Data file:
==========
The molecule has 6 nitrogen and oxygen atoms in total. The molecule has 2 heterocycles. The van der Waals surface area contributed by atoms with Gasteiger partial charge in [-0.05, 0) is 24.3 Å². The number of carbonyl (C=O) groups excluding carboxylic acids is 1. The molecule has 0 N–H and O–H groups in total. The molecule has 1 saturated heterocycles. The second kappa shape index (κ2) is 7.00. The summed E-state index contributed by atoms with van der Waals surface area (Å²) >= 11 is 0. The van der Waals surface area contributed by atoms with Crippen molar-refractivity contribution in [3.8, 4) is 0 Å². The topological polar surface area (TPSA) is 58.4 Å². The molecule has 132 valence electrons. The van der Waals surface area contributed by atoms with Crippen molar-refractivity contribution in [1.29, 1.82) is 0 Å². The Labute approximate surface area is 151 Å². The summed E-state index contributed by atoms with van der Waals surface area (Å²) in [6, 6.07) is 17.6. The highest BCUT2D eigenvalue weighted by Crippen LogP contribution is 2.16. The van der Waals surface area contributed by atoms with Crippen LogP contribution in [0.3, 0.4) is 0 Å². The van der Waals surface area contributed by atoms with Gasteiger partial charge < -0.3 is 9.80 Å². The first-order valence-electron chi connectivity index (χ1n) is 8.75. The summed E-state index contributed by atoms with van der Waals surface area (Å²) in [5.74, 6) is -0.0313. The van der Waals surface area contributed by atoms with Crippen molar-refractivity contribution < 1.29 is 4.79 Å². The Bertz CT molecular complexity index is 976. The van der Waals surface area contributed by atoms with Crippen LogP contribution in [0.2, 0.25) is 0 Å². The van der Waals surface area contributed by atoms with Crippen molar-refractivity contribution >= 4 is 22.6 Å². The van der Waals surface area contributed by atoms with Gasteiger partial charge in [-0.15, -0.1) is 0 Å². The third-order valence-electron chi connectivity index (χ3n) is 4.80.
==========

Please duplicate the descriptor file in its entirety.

The molecule has 6 nitrogen and oxygen atoms in total. The molecule has 2 heterocycles. The van der Waals surface area contributed by atoms with Gasteiger partial charge in [-0.05, 0) is 24.3 Å². The number of carbonyl (C=O) groups excluding carboxylic acids is 1. The molecule has 0 N–H and O–H groups in total. The molecule has 1 saturated heterocycles. The second kappa shape index (κ2) is 7.00. The summed E-state index contributed by atoms with van der Waals surface area (Å²) >= 11 is 0. The van der Waals surface area contributed by atoms with Crippen molar-refractivity contribution in [3.8, 4) is 0 Å². The topological polar surface area (TPSA) is 58.4 Å². The molecule has 132 valence electrons. The van der Waals surface area contributed by atoms with Crippen molar-refractivity contribution in [1.29, 1.82) is 0 Å². The Labute approximate surface area is 151 Å². The summed E-state index contributed by atoms with van der Waals surface area (Å²) in [6, 6.07) is 17.6. The highest BCUT2D eigenvalue weighted by Crippen LogP contribution is 2.16. The van der Waals surface area contributed by atoms with Crippen LogP contribution in [0.3, 0.4) is 0 Å². The van der Waals surface area contributed by atoms with Gasteiger partial charge < -0.3 is 9.80 Å². The first-order valence-electron chi connectivity index (χ1n) is 8.75. The summed E-state index contributed by atoms with van der Waals surface area (Å²) in [5.74, 6) is -0.0313. The van der Waals surface area contributed by atoms with Crippen molar-refractivity contribution < 1.29 is 4.79 Å². The Bertz CT molecular complexity index is 976. The van der Waals surface area contributed by atoms with Crippen LogP contribution in [0.2, 0.25) is 0 Å². The van der Waals surface area contributed by atoms with Crippen molar-refractivity contribution >= 4 is 22.6 Å². The van der Waals surface area contributed by atoms with Gasteiger partial charge in [-0.15, -0.1) is 0 Å². The third-order valence-electron chi connectivity index (χ3n) is 4.80.